Saturday, August 7, 2010
The Scottish executive has also admitted that the prognosis that Abdelbaset al-Megrahi had less than three months to live was based on the opinion of a single prison doctor, and was made when the terrorist had yet to undergo chemotherapy.
Those who made the decision also took no account of the views of relations of al-Megrahi’s victims, the documents disclose.
Al-Megrahi was sentenced to life imprisonment in 2001 for the murders of 270 people in the bombing of Pan-Am Flight 103 over Lockerbie in 1988.
The SNP-led Scottish executive decided to release him in August last year on “compassionate grounds” on the basis that he had less than three months to live. Almost a year later, al-Megrahi is still alive and the decision to release him has been the subject of growing anger, especially in the United States. Internal papers detailing the medical and other official advice given to Scottish ministers have now been released.
They record that there was much discussion over al-Megrahi’s wellbeing and emotional state. The parole board’s advice to ministers stated: “He is described as feeling isolated and his mood is low. He shows signs of being in physical pain when going about his daily living.”
It adds: “Mr al-Megrahi’s family are no longer in Scotland and he is therefore unable to have any direct contact with them. In the final weeks of his life it will be important for both his welfare and that of his wife, children and elderly parents to have time together to assist the bereavement process. This is also of cultural and religious importance to him.”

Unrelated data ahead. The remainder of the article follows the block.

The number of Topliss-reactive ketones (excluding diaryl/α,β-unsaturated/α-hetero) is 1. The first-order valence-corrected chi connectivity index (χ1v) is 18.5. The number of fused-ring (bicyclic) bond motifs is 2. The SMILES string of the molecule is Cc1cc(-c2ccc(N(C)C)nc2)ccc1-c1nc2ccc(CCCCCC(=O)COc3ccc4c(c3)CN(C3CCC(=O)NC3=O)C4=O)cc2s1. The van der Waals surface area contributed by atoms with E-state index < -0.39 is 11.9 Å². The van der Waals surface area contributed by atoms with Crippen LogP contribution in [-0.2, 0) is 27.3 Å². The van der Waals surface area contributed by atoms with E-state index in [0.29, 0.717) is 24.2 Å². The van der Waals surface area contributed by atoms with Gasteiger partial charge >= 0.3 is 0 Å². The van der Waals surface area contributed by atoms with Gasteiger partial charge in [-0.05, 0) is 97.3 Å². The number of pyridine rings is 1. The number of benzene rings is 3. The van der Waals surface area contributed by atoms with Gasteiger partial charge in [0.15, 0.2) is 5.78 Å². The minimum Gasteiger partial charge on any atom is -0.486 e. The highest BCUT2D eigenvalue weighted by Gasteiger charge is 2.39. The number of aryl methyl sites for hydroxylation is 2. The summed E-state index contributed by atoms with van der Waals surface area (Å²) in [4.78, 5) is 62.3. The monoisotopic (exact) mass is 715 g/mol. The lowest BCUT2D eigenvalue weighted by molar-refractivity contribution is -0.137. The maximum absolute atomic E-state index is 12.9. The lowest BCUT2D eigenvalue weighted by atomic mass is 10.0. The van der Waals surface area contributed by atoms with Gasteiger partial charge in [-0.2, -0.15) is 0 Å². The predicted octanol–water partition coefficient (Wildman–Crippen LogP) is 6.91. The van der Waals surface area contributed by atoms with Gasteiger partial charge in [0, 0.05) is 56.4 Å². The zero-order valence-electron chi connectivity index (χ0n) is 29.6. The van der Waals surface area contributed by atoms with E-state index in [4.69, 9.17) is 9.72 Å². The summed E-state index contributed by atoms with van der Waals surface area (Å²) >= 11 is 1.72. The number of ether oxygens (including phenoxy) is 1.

The documents show that Megrahi was diagnosed with prostate cancer in September 2008 and was “informally” given 18 to 24 months to live. By June and July last year, he was not responding well to treatment and therefore his life expectancy was at the “lower end of expectations from 10 months ago”. However, he would therefore be expected to live for a further eight months. During early August, the prison doctor reported that “his clinical condition has declined significantly over the last week”.
The document records: “The clinical assessment, therefore, is that a three-month prognosis is now a reasonable estimate for this patient.” There are no documents to support this statement from four NHS cancer experts treating Megrahi.
In another report, the governor of the prison holding Megrahi also disclosed that he had “had sight” of medical reports on his condition provided by the Libyans. This led the governor to state that Megrahi had a three-month life expectancy which was “confirmed” by the prison doctor. The Scottish authorities have previously insisted that Libyan medical advice had no bearing on the decision to release the bomber.
Posted by Cole at 11:33 AM